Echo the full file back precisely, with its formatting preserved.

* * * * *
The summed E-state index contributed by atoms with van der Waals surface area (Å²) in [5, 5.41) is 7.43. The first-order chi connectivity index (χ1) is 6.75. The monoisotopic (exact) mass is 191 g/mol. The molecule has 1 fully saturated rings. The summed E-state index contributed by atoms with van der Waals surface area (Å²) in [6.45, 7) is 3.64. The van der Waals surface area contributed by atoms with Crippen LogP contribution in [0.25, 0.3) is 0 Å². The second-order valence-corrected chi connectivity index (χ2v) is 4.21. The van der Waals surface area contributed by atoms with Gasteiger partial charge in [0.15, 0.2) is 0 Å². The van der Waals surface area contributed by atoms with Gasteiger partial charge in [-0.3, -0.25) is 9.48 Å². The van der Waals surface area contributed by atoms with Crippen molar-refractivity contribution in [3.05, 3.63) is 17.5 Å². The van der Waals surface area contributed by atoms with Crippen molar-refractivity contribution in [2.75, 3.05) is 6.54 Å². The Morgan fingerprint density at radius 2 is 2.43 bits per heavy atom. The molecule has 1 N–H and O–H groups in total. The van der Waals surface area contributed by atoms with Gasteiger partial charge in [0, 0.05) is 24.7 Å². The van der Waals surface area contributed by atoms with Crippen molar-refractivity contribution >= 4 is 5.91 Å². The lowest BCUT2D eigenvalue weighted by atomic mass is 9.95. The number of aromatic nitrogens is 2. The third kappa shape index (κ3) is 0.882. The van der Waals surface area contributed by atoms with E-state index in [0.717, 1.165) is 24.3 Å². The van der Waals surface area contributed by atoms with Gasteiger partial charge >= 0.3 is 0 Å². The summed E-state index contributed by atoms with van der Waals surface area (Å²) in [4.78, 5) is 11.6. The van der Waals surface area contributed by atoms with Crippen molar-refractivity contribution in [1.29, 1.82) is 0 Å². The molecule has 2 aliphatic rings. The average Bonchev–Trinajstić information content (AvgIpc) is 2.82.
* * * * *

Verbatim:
The summed E-state index contributed by atoms with van der Waals surface area (Å²) in [5, 5.41) is 7.43. The first-order chi connectivity index (χ1) is 6.75. The monoisotopic (exact) mass is 191 g/mol. The molecule has 1 fully saturated rings. The summed E-state index contributed by atoms with van der Waals surface area (Å²) in [6.45, 7) is 3.64. The van der Waals surface area contributed by atoms with Crippen LogP contribution in [0.25, 0.3) is 0 Å². The second-order valence-corrected chi connectivity index (χ2v) is 4.21. The van der Waals surface area contributed by atoms with Gasteiger partial charge in [0.15, 0.2) is 0 Å². The van der Waals surface area contributed by atoms with Gasteiger partial charge in [-0.3, -0.25) is 9.48 Å². The van der Waals surface area contributed by atoms with Crippen molar-refractivity contribution in [3.05, 3.63) is 17.5 Å². The van der Waals surface area contributed by atoms with Crippen molar-refractivity contribution in [2.75, 3.05) is 6.54 Å². The Morgan fingerprint density at radius 2 is 2.43 bits per heavy atom. The molecule has 1 N–H and O–H groups in total. The van der Waals surface area contributed by atoms with Gasteiger partial charge in [0, 0.05) is 24.7 Å². The van der Waals surface area contributed by atoms with Crippen molar-refractivity contribution >= 4 is 5.91 Å². The lowest BCUT2D eigenvalue weighted by atomic mass is 9.95. The number of aromatic nitrogens is 2. The third kappa shape index (κ3) is 0.882. The van der Waals surface area contributed by atoms with E-state index in [0.717, 1.165) is 24.3 Å². The van der Waals surface area contributed by atoms with Gasteiger partial charge >= 0.3 is 0 Å². The summed E-state index contributed by atoms with van der Waals surface area (Å²) in [4.78, 5) is 11.6. The van der Waals surface area contributed by atoms with Crippen molar-refractivity contribution in [1.29, 1.82) is 0 Å². The molecule has 2 aliphatic rings. The average Bonchev–Trinajstić information content (AvgIpc) is 2.82.